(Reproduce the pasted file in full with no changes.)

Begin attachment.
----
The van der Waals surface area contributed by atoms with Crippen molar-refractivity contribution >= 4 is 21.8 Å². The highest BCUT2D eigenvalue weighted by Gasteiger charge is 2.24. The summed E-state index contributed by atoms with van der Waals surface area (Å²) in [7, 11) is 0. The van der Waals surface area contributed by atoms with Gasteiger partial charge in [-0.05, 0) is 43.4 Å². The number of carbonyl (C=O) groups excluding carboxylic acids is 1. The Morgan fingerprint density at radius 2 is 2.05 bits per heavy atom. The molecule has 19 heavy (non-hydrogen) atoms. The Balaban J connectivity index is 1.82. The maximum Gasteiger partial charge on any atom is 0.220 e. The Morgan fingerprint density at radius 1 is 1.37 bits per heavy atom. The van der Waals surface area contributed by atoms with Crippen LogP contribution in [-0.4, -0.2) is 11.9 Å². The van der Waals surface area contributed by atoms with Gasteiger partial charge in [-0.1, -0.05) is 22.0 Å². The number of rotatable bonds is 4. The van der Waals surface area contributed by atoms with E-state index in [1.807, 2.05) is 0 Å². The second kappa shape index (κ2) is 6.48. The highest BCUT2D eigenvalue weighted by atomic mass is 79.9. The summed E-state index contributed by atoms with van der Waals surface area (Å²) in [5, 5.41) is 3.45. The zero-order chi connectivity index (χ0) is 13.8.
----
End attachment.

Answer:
The van der Waals surface area contributed by atoms with Crippen molar-refractivity contribution >= 4 is 21.8 Å². The highest BCUT2D eigenvalue weighted by Gasteiger charge is 2.24. The summed E-state index contributed by atoms with van der Waals surface area (Å²) in [7, 11) is 0. The van der Waals surface area contributed by atoms with Gasteiger partial charge in [-0.05, 0) is 43.4 Å². The number of carbonyl (C=O) groups excluding carboxylic acids is 1. The Morgan fingerprint density at radius 2 is 2.05 bits per heavy atom. The molecule has 19 heavy (non-hydrogen) atoms. The Balaban J connectivity index is 1.82. The maximum Gasteiger partial charge on any atom is 0.220 e. The Morgan fingerprint density at radius 1 is 1.37 bits per heavy atom. The van der Waals surface area contributed by atoms with Crippen LogP contribution in [-0.4, -0.2) is 11.9 Å². The van der Waals surface area contributed by atoms with Gasteiger partial charge in [-0.1, -0.05) is 22.0 Å². The number of rotatable bonds is 4. The van der Waals surface area contributed by atoms with E-state index in [1.807, 2.05) is 0 Å². The second kappa shape index (κ2) is 6.48. The highest BCUT2D eigenvalue weighted by atomic mass is 79.9. The summed E-state index contributed by atoms with van der Waals surface area (Å²) in [5, 5.41) is 3.45. The zero-order chi connectivity index (χ0) is 13.8.